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HALL, WILLIAM (d. 1718?), Carthusian monk, brother of Thomas Hall, D.D. [q. v.], was educated in the English College at Lisbon, and after being ordained priest was sent back to the mission. In the reign of James II he was appointed one of the royal chaplains and preachers in ordinary. Wood, in his description of the king's reception, relates that on Sunday, 4 Sept. 1687, his majesty went to the catholic chapel recently set up by the dean of Christ Church in the old Canterbury quadrangle, ‘where he heard a sermon preach'd by a secular priest called William Hall, … which was applauded and admired by all in the chapell, which was very full, and [by those] without that heard him’ (Autobiography, ed. Bliss, p. cix). The king used to say that as Dr. Ken was the best preacher among the protestants, so Father Hall was the best among the catholics. At the revolution Hall withdrew to the continent, and, after paying a visit to James at St. Germain, became a monk in the convent of the Carthusians at Nieuwpoort in Flanders. He was for some time prior of that house, where he died about 1718.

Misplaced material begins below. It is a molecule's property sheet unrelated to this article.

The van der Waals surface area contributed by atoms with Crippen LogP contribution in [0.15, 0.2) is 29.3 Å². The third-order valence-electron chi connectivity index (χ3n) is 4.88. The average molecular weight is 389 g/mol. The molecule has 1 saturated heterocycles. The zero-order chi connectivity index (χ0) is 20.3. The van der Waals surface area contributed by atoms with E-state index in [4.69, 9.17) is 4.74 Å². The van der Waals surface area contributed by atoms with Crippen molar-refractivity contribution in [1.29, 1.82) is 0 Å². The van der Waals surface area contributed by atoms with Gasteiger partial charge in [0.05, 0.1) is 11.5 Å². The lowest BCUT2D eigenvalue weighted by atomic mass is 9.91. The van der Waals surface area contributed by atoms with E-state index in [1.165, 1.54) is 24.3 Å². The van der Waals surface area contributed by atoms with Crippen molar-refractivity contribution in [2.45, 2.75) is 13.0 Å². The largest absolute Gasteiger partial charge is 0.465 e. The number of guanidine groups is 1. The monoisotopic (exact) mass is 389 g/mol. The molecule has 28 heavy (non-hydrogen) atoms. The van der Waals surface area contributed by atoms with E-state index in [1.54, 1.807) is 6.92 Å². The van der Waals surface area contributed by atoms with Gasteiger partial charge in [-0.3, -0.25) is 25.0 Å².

He was the author of: 1. ‘A Sermon [on John xvi. 23, 24] preached before Her Majesty the Queen Dowager, in her Chapel, at Somerset House, upon … May 9, 1686,’ London, 1686, 4to, reprinted in ‘A Select Collection of Catholick Sermons,’ 1741, ii. 183. 2. ‘Collections of Historical Matters,’ manuscript folio.

[Dodd's Church Hist. iii. 482; Gillow's Bibl. Dict.; Wood's Athenæ Oxon. (Bliss), iv. 450, 548; Wood's Autobiography (Bliss), p. cxii.]

T. C.